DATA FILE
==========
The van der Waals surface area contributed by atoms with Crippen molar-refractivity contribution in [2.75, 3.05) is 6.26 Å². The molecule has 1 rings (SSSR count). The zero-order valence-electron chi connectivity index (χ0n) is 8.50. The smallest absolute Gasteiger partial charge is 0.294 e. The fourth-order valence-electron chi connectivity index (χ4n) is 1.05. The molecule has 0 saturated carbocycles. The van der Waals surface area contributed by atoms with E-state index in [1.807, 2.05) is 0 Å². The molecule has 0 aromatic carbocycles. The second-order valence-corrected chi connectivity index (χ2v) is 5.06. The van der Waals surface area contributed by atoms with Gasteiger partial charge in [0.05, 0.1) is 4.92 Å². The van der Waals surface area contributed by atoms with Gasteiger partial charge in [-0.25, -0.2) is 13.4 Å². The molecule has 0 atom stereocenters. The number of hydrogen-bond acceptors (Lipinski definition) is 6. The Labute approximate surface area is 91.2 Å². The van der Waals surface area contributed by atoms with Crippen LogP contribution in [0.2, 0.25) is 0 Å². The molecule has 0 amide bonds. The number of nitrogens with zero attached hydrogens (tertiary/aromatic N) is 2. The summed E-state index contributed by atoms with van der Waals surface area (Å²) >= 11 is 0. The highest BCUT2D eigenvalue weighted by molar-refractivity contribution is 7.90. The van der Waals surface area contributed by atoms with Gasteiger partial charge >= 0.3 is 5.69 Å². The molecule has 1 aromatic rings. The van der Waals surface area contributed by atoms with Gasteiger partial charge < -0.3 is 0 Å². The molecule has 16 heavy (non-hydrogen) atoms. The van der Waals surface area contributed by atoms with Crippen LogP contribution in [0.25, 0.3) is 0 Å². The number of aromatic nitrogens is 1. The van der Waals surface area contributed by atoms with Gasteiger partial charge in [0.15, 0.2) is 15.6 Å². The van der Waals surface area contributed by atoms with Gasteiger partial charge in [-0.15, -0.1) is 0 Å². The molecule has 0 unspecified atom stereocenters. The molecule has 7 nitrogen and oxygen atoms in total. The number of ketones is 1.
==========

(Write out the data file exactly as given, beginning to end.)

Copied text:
The van der Waals surface area contributed by atoms with Crippen molar-refractivity contribution in [2.75, 3.05) is 6.26 Å². The molecule has 1 rings (SSSR count). The zero-order valence-electron chi connectivity index (χ0n) is 8.50. The smallest absolute Gasteiger partial charge is 0.294 e. The fourth-order valence-electron chi connectivity index (χ4n) is 1.05. The molecule has 0 saturated carbocycles. The van der Waals surface area contributed by atoms with E-state index in [1.807, 2.05) is 0 Å². The molecule has 0 aromatic carbocycles. The second-order valence-corrected chi connectivity index (χ2v) is 5.06. The van der Waals surface area contributed by atoms with Gasteiger partial charge in [0.05, 0.1) is 4.92 Å². The van der Waals surface area contributed by atoms with Gasteiger partial charge in [-0.25, -0.2) is 13.4 Å². The molecule has 0 atom stereocenters. The number of hydrogen-bond acceptors (Lipinski definition) is 6. The Labute approximate surface area is 91.2 Å². The van der Waals surface area contributed by atoms with Crippen LogP contribution in [0.2, 0.25) is 0 Å². The molecule has 0 amide bonds. The number of nitrogens with zero attached hydrogens (tertiary/aromatic N) is 2. The summed E-state index contributed by atoms with van der Waals surface area (Å²) >= 11 is 0. The highest BCUT2D eigenvalue weighted by molar-refractivity contribution is 7.90. The van der Waals surface area contributed by atoms with Gasteiger partial charge >= 0.3 is 5.69 Å². The molecule has 1 aromatic rings. The van der Waals surface area contributed by atoms with Gasteiger partial charge < -0.3 is 0 Å². The molecule has 16 heavy (non-hydrogen) atoms. The van der Waals surface area contributed by atoms with Crippen LogP contribution in [0.25, 0.3) is 0 Å². The number of aromatic nitrogens is 1. The van der Waals surface area contributed by atoms with Gasteiger partial charge in [0.15, 0.2) is 15.6 Å². The van der Waals surface area contributed by atoms with Gasteiger partial charge in [-0.15, -0.1) is 0 Å². The molecule has 0 unspecified atom stereocenters. The molecule has 7 nitrogen and oxygen atoms in total. The number of ketones is 1.